October 1


Two Josten’s Renaissance events took place at Conway High School West in conjunction with the first home football game. Senior football players selected teachers for whom they felt made a positive difference at the school and asked those teachers to wear their away jerseys at the game. Those teachers were recognized during the game.

Eight seniors were recognized for perfect attendance during their junior year. They received t-shirts and a gift bag. One also received an Ipod donated by Chris and Tricia Gill, owners of CT Video Productions.


Ray Simon, superintendent; Robert Anthony, principal; Cathy Dunn, assistant principal; and Shirley Smith, PTO president, cut the ribbon for the new addition to Ida Burn Elementary. The new activity building included a physical education room, library, computer laboratory, tutoring facility, resource room, conference room and a fifth-grade classroom.

John C. Stanton, executive vice-president at Worthen National Bank of Conway, resigned but planned to stay in the Conway area. He moved to Conway from North Little Rock where he was employed at Twin City Bank and was a member of the Conway School District’s Board of Education.


Conway High School students Russell Williams, Melvin White and Tommy Clements were named semifinalists in the National Merit Scholarship program.

Jane Ellen Stegall was crowned Faulkner County Fair Queen. Nancy Selig, last year’s queen placed the crown on the pageant winner. Master of ceremonies for the pageant was C. Homer Jones.

Dr. Hadley Yates, associate professor of music at Hendrix appeared in a piano recital at Staples Auditorium, the first of the season presented by the Hendrix music department.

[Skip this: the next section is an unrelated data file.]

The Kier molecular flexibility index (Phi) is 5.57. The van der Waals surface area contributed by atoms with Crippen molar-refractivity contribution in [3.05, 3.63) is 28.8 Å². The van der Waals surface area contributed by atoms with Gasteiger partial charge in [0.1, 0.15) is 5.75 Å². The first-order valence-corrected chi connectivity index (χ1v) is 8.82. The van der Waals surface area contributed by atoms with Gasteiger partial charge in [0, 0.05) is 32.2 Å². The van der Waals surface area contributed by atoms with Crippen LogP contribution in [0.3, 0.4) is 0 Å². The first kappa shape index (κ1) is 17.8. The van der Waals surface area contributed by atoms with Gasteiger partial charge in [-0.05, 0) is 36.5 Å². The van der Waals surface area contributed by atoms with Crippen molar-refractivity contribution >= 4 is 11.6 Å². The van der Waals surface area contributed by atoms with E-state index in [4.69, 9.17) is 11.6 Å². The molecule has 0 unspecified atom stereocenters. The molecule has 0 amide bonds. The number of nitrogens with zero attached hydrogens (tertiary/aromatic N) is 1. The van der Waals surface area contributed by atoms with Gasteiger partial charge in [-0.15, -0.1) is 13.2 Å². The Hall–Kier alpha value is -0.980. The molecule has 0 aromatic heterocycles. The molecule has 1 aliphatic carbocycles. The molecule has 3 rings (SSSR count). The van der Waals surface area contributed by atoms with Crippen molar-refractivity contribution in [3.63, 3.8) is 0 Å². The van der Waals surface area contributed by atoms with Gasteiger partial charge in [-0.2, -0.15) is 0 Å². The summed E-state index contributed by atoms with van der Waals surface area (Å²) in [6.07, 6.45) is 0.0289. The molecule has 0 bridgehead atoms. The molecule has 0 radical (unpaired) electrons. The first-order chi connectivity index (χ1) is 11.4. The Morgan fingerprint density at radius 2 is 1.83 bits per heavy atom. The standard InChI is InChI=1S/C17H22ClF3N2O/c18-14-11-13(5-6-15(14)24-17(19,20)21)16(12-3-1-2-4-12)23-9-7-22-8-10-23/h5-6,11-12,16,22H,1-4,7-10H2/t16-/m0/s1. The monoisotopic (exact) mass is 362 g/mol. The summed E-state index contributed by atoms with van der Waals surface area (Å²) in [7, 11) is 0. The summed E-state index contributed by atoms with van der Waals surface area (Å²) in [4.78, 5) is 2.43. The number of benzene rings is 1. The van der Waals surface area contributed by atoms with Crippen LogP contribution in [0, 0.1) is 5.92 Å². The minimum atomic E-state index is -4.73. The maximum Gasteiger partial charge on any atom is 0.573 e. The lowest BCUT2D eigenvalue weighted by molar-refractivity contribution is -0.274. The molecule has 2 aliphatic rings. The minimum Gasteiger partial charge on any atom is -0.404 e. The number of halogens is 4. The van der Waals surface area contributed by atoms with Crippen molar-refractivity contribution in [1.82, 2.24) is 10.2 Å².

William A. Ferrell and Guy W. Murphy of Conway and Howard Lawrence of Greenbrier were summoned to federal jury duty in Little Rock.


Problems with the education and certification of Arkansas teachers were discussed at a two-day meeting of the Arkansas advisory council on teacher education and certification at Hendrix College.

Percy Goyne of Conway, chairman of the Arkansas boys’ industrial school’s board proposed that the institutions be merged with the state welfare department. There was a rapid turnover of superintendents which prevented progress from occurring.

A senate judiciary sub-committee voted its disapproval of legislation which would abolish the poll tax as a voting requirement in the election of congressmen and presidential electors.


J. Hiram Charles, George Huett, Guy Camp and James Anderson, Jr., four of the first 12 men sent to Camp Pike in September, came up for a short visit with relatives and friends. They said they were having a fine time, and as J. Hiram expressed it, "We have nothing to do from 10:30 at night until 5:40 the next morning but sleep."

Mrs. Burilla T. Markham, one of Conway’s pioneer women, celebrated her 82nd birthday at her home. Mrs. Markham came to Conway back in the early ‘70s, before there was a town established, and conducted a boarding house at which men employed in the construction of the Little Rock and Ft. Smith Railway through this section were lodged.